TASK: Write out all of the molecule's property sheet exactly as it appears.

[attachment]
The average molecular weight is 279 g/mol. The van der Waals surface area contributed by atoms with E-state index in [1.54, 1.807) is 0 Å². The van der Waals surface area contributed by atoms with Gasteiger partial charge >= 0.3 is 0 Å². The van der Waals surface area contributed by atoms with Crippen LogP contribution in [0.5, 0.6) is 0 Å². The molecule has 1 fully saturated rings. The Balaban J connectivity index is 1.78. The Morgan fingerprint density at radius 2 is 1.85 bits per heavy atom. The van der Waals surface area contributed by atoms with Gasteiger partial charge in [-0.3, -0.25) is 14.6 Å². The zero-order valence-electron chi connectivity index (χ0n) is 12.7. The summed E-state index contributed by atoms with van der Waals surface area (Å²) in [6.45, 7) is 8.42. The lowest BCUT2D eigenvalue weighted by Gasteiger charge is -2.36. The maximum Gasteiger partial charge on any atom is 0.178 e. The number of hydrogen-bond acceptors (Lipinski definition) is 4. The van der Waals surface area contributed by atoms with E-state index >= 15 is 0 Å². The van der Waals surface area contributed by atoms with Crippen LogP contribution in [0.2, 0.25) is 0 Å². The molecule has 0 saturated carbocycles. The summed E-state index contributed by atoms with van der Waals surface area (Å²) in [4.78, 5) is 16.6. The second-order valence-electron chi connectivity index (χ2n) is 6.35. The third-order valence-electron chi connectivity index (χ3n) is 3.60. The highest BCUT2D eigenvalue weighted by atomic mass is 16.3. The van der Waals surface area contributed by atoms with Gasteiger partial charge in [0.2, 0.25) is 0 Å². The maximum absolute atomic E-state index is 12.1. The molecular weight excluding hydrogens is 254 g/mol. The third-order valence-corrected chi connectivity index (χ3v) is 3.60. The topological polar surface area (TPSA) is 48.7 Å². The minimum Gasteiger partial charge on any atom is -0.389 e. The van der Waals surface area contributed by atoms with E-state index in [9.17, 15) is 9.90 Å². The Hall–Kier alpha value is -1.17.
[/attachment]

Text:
The average molecular weight is 279 g/mol. The van der Waals surface area contributed by atoms with E-state index in [1.54, 1.807) is 0 Å². The van der Waals surface area contributed by atoms with Gasteiger partial charge >= 0.3 is 0 Å². The van der Waals surface area contributed by atoms with Crippen LogP contribution in [0.5, 0.6) is 0 Å². The molecule has 1 fully saturated rings. The Balaban J connectivity index is 1.78. The Morgan fingerprint density at radius 2 is 1.85 bits per heavy atom. The van der Waals surface area contributed by atoms with Gasteiger partial charge in [-0.3, -0.25) is 14.6 Å². The zero-order valence-electron chi connectivity index (χ0n) is 12.7. The summed E-state index contributed by atoms with van der Waals surface area (Å²) in [6.45, 7) is 8.42. The lowest BCUT2D eigenvalue weighted by Gasteiger charge is -2.36. The maximum Gasteiger partial charge on any atom is 0.178 e. The number of hydrogen-bond acceptors (Lipinski definition) is 4. The van der Waals surface area contributed by atoms with E-state index >= 15 is 0 Å². The van der Waals surface area contributed by atoms with Crippen LogP contribution in [0.2, 0.25) is 0 Å². The molecule has 0 saturated carbocycles. The summed E-state index contributed by atoms with van der Waals surface area (Å²) in [4.78, 5) is 16.6. The second-order valence-electron chi connectivity index (χ2n) is 6.35. The third-order valence-electron chi connectivity index (χ3n) is 3.60. The highest BCUT2D eigenvalue weighted by atomic mass is 16.3. The van der Waals surface area contributed by atoms with Gasteiger partial charge in [0.2, 0.25) is 0 Å². The maximum absolute atomic E-state index is 12.1. The molecular weight excluding hydrogens is 254 g/mol. The third-order valence-corrected chi connectivity index (χ3v) is 3.60. The topological polar surface area (TPSA) is 48.7 Å². The minimum Gasteiger partial charge on any atom is -0.389 e. The van der Waals surface area contributed by atoms with E-state index in [9.17, 15) is 9.90 Å². The Hall–Kier alpha value is -1.17.